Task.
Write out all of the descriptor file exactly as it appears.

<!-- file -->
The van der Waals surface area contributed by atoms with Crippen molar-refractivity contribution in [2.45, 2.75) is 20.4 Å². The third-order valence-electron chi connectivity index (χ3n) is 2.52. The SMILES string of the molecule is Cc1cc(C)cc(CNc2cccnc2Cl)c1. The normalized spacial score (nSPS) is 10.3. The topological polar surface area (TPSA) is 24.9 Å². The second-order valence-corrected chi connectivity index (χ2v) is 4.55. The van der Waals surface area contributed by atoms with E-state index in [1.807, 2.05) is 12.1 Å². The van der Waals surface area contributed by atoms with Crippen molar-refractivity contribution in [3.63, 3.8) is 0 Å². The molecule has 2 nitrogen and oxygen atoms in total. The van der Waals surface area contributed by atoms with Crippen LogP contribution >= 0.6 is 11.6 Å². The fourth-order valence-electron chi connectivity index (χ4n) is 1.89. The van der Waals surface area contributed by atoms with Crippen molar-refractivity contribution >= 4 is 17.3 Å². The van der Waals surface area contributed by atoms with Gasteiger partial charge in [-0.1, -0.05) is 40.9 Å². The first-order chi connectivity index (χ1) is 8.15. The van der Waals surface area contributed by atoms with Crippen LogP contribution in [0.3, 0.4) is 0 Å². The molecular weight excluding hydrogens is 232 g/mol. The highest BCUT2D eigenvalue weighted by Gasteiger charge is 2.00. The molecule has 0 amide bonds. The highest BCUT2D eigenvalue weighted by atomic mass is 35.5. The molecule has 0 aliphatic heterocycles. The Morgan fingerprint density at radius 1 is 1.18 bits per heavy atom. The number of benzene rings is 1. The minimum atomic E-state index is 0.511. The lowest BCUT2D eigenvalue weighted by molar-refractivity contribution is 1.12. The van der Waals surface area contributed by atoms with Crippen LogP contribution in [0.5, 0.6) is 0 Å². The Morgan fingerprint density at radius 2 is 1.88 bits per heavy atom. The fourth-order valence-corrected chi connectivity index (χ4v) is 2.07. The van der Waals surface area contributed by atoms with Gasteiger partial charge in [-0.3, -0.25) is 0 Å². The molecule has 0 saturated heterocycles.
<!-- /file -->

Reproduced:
The van der Waals surface area contributed by atoms with Crippen molar-refractivity contribution in [2.45, 2.75) is 20.4 Å². The third-order valence-electron chi connectivity index (χ3n) is 2.52. The SMILES string of the molecule is Cc1cc(C)cc(CNc2cccnc2Cl)c1. The normalized spacial score (nSPS) is 10.3. The topological polar surface area (TPSA) is 24.9 Å². The second-order valence-corrected chi connectivity index (χ2v) is 4.55. The van der Waals surface area contributed by atoms with E-state index in [1.807, 2.05) is 12.1 Å². The van der Waals surface area contributed by atoms with Crippen molar-refractivity contribution in [3.63, 3.8) is 0 Å². The molecule has 2 nitrogen and oxygen atoms in total. The van der Waals surface area contributed by atoms with Crippen LogP contribution >= 0.6 is 11.6 Å². The fourth-order valence-electron chi connectivity index (χ4n) is 1.89. The van der Waals surface area contributed by atoms with Crippen molar-refractivity contribution >= 4 is 17.3 Å². The van der Waals surface area contributed by atoms with Gasteiger partial charge in [-0.1, -0.05) is 40.9 Å². The first-order chi connectivity index (χ1) is 8.15. The van der Waals surface area contributed by atoms with Crippen LogP contribution in [0.3, 0.4) is 0 Å². The molecular weight excluding hydrogens is 232 g/mol. The highest BCUT2D eigenvalue weighted by Gasteiger charge is 2.00. The molecule has 0 amide bonds. The highest BCUT2D eigenvalue weighted by atomic mass is 35.5. The molecule has 0 aliphatic heterocycles. The Morgan fingerprint density at radius 1 is 1.18 bits per heavy atom. The number of benzene rings is 1. The minimum atomic E-state index is 0.511. The lowest BCUT2D eigenvalue weighted by molar-refractivity contribution is 1.12. The van der Waals surface area contributed by atoms with Crippen LogP contribution in [0.5, 0.6) is 0 Å². The Morgan fingerprint density at radius 2 is 1.88 bits per heavy atom. The fourth-order valence-corrected chi connectivity index (χ4v) is 2.07. The van der Waals surface area contributed by atoms with Gasteiger partial charge in [-0.3, -0.25) is 0 Å². The molecule has 0 saturated heterocycles.